ORTIZ JONES: Yeah I mean it's not about open and closed it's about having policies that reflect our values. Right. I mean we've had a process in place for people that are that are seeking asylum. There was nothing wrong with that policy frankly. And we need to continue to allow people you know who are seeking refuge from from abuse and torment in their own countries to seek refuge in the U.S. Again we have a policy we have a process in place. And so the zero-tolerance policy has really created frankly frankly a crisis that did not have to exist. And again we really the focus now is to ensure that these kids that have been separated from their families at the border are reunited with their families. We have got to get this right.

NICIE: How would you characterize your opponent's, Representative Hurd's, actions on this on this area of policy so far?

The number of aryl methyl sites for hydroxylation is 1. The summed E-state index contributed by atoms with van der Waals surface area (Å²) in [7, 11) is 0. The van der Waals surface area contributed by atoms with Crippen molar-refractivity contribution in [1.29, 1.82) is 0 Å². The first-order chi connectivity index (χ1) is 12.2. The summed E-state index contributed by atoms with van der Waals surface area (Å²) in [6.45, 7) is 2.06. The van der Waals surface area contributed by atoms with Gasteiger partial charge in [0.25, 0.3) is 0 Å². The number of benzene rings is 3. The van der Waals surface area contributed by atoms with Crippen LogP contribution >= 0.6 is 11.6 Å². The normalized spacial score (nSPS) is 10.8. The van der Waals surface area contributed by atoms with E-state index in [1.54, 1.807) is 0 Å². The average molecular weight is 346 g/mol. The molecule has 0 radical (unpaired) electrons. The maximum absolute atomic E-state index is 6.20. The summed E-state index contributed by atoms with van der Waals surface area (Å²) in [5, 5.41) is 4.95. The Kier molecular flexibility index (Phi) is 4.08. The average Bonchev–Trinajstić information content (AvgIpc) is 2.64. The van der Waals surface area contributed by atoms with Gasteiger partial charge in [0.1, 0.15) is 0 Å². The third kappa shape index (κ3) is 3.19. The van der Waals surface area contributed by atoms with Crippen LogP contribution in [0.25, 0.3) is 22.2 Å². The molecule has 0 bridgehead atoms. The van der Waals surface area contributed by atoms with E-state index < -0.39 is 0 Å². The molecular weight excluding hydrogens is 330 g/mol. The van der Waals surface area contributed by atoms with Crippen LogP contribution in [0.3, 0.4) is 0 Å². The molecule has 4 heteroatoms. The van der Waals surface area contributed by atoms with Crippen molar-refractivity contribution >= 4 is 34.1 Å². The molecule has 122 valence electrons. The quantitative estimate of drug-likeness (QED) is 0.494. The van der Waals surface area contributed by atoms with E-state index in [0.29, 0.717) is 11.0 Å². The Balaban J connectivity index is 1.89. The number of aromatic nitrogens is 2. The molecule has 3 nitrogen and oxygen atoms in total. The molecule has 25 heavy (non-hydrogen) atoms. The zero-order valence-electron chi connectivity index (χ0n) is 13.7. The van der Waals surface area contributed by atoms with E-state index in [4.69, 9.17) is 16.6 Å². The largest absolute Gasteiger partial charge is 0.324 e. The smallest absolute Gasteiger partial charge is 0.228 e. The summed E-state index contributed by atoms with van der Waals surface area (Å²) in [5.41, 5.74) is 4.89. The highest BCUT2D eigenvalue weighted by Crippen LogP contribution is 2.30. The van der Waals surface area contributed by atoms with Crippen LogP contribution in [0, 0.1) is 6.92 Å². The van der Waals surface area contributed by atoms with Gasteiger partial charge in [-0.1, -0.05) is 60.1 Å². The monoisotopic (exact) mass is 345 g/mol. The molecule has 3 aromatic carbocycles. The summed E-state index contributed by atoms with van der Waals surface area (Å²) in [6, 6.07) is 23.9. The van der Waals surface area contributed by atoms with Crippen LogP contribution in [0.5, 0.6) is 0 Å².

ORTIZ JONES: Yeah I'll be honest with you. I liken his whole record on immigration as if somebody kind of set your house on fire and then they showed up at the end with a pail of water. Right. I would argue the reason that we are in this situation that we're in is because you know he at one point in time voted to defund DACA. He sided with the very the other extreme Republicans and challenged the constitutionality of DACA. He also voted to deny DREAMers the ability to serve in our military. He has yet to explain you know provide a good explanation for why we can't keep the promise that this country made to 800,000 DREAMers there are 4,000 DREAMers in this district alone, between Texas and California That's 45 percent of this country's dreamers. Right so again the outsize effect that some of these policies have on all populations. So so that's you know plus his silence. You know when when when this president was calling immigrants "animals," representative Hurd was silent. When this president is talking about people coming from "shithole countries," Representative Hurd is silent. So your awful voting record plus your record of silence, plus the Republicans demonstrated willingness to over and over again use the most vulnerable among us, kids who kids who need a little bit of help, as pawns.